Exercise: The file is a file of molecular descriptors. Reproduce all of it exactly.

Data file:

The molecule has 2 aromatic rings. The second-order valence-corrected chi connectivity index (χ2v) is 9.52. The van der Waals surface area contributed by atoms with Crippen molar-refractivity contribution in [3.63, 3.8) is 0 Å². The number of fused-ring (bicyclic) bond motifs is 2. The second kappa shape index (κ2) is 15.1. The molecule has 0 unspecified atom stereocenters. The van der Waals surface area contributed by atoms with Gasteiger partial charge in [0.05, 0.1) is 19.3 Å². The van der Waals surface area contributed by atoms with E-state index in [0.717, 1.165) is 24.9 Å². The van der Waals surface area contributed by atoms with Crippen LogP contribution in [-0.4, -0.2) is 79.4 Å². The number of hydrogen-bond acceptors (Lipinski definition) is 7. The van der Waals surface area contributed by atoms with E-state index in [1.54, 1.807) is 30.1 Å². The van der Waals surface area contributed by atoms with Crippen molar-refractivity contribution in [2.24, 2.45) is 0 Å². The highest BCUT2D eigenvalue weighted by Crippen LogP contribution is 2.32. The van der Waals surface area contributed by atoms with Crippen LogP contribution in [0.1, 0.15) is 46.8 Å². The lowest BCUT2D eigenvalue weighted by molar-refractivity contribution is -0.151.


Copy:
The molecule has 2 aromatic rings. The second-order valence-corrected chi connectivity index (χ2v) is 9.52. The van der Waals surface area contributed by atoms with Crippen molar-refractivity contribution in [3.63, 3.8) is 0 Å². The number of fused-ring (bicyclic) bond motifs is 2. The second kappa shape index (κ2) is 15.1. The molecule has 0 unspecified atom stereocenters. The van der Waals surface area contributed by atoms with Gasteiger partial charge in [0.05, 0.1) is 19.3 Å². The van der Waals surface area contributed by atoms with E-state index in [0.717, 1.165) is 24.9 Å². The van der Waals surface area contributed by atoms with Crippen LogP contribution in [-0.4, -0.2) is 79.4 Å². The number of hydrogen-bond acceptors (Lipinski definition) is 7. The van der Waals surface area contributed by atoms with E-state index in [1.54, 1.807) is 30.1 Å². The van der Waals surface area contributed by atoms with Crippen molar-refractivity contribution in [2.24, 2.45) is 0 Å². The highest BCUT2D eigenvalue weighted by Crippen LogP contribution is 2.32. The van der Waals surface area contributed by atoms with Crippen LogP contribution in [0.1, 0.15) is 46.8 Å². The lowest BCUT2D eigenvalue weighted by molar-refractivity contribution is -0.151.